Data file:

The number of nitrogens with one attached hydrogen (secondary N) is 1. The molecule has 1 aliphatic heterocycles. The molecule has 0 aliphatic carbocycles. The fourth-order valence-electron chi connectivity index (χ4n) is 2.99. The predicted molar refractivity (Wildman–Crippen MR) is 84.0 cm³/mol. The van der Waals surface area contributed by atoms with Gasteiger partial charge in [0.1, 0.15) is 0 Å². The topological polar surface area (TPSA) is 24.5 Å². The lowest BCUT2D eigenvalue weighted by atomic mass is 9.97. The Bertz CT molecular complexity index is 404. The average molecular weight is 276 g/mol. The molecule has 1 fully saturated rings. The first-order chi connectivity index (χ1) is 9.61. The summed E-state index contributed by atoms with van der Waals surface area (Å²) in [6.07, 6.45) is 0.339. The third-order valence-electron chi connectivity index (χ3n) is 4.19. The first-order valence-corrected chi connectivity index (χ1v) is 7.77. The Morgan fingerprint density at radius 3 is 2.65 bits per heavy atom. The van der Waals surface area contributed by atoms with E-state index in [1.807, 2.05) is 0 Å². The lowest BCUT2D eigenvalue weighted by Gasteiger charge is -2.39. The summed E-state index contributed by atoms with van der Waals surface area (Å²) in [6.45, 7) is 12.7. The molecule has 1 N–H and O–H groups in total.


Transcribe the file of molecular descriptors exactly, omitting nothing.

The number of nitrogens with one attached hydrogen (secondary N) is 1. The molecule has 1 aliphatic heterocycles. The molecule has 0 aliphatic carbocycles. The fourth-order valence-electron chi connectivity index (χ4n) is 2.99. The predicted molar refractivity (Wildman–Crippen MR) is 84.0 cm³/mol. The van der Waals surface area contributed by atoms with Gasteiger partial charge in [0.1, 0.15) is 0 Å². The topological polar surface area (TPSA) is 24.5 Å². The lowest BCUT2D eigenvalue weighted by atomic mass is 9.97. The Bertz CT molecular complexity index is 404. The average molecular weight is 276 g/mol. The molecule has 1 fully saturated rings. The first-order chi connectivity index (χ1) is 9.61. The summed E-state index contributed by atoms with van der Waals surface area (Å²) in [6.07, 6.45) is 0.339. The third-order valence-electron chi connectivity index (χ3n) is 4.19. The first-order valence-corrected chi connectivity index (χ1v) is 7.77. The Morgan fingerprint density at radius 3 is 2.65 bits per heavy atom. The van der Waals surface area contributed by atoms with E-state index in [1.807, 2.05) is 0 Å². The lowest BCUT2D eigenvalue weighted by Gasteiger charge is -2.39. The summed E-state index contributed by atoms with van der Waals surface area (Å²) in [6.45, 7) is 12.7. The molecule has 1 N–H and O–H groups in total.